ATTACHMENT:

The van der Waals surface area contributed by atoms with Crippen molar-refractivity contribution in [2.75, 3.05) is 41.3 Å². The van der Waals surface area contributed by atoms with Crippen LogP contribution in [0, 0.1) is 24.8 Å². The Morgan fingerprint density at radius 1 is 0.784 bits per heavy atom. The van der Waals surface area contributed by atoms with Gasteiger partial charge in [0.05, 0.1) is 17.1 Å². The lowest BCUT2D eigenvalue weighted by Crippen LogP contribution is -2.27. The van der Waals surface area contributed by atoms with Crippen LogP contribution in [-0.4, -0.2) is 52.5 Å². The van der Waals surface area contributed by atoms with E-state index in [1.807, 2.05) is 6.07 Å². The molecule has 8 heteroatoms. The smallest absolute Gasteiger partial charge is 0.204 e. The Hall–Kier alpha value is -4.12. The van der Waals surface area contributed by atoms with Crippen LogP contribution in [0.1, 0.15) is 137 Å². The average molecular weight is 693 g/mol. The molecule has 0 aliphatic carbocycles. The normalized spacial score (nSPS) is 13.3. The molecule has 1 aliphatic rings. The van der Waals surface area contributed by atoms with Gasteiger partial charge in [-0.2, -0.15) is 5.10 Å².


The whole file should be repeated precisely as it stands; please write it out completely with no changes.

The van der Waals surface area contributed by atoms with Crippen molar-refractivity contribution in [2.75, 3.05) is 41.3 Å². The van der Waals surface area contributed by atoms with Crippen LogP contribution in [0, 0.1) is 24.8 Å². The Morgan fingerprint density at radius 1 is 0.784 bits per heavy atom. The van der Waals surface area contributed by atoms with Gasteiger partial charge in [0.05, 0.1) is 17.1 Å². The lowest BCUT2D eigenvalue weighted by Crippen LogP contribution is -2.27. The van der Waals surface area contributed by atoms with Crippen LogP contribution in [-0.4, -0.2) is 52.5 Å². The van der Waals surface area contributed by atoms with E-state index in [1.807, 2.05) is 6.07 Å². The molecule has 8 heteroatoms. The smallest absolute Gasteiger partial charge is 0.204 e. The Hall–Kier alpha value is -4.12. The van der Waals surface area contributed by atoms with Crippen LogP contribution in [0.1, 0.15) is 137 Å². The average molecular weight is 693 g/mol. The molecule has 0 aliphatic carbocycles. The normalized spacial score (nSPS) is 13.3. The molecule has 1 aliphatic rings. The van der Waals surface area contributed by atoms with Gasteiger partial charge in [-0.2, -0.15) is 5.10 Å².